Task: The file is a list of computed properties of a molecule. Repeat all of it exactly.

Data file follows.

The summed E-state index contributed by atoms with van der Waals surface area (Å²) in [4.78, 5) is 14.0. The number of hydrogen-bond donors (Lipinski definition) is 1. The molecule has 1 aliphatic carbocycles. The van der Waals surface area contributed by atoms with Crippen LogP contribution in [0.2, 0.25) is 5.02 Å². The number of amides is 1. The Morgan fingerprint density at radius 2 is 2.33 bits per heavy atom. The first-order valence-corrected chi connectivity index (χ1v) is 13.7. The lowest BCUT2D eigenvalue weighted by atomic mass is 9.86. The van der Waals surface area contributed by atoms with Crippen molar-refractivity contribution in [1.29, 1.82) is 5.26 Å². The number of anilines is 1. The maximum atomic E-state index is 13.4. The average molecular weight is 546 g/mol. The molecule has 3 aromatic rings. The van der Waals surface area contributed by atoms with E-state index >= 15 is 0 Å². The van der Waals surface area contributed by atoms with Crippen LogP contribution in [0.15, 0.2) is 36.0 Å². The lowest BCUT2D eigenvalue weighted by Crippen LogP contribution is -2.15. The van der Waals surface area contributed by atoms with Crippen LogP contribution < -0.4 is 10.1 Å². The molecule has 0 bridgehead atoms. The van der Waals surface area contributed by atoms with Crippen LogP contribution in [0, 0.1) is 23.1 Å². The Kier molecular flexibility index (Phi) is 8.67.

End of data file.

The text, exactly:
The summed E-state index contributed by atoms with van der Waals surface area (Å²) in [4.78, 5) is 14.0. The number of hydrogen-bond donors (Lipinski definition) is 1. The molecule has 1 aliphatic carbocycles. The van der Waals surface area contributed by atoms with Crippen LogP contribution in [0.2, 0.25) is 5.02 Å². The number of amides is 1. The Morgan fingerprint density at radius 2 is 2.33 bits per heavy atom. The first-order valence-corrected chi connectivity index (χ1v) is 13.7. The lowest BCUT2D eigenvalue weighted by atomic mass is 9.86. The van der Waals surface area contributed by atoms with Crippen molar-refractivity contribution in [1.29, 1.82) is 5.26 Å². The number of anilines is 1. The maximum atomic E-state index is 13.4. The average molecular weight is 546 g/mol. The molecule has 3 aromatic rings. The van der Waals surface area contributed by atoms with E-state index >= 15 is 0 Å². The van der Waals surface area contributed by atoms with Crippen LogP contribution in [0.15, 0.2) is 36.0 Å². The lowest BCUT2D eigenvalue weighted by Crippen LogP contribution is -2.15. The van der Waals surface area contributed by atoms with Crippen LogP contribution < -0.4 is 10.1 Å². The molecule has 0 bridgehead atoms. The van der Waals surface area contributed by atoms with Crippen LogP contribution in [0, 0.1) is 23.1 Å². The Kier molecular flexibility index (Phi) is 8.67.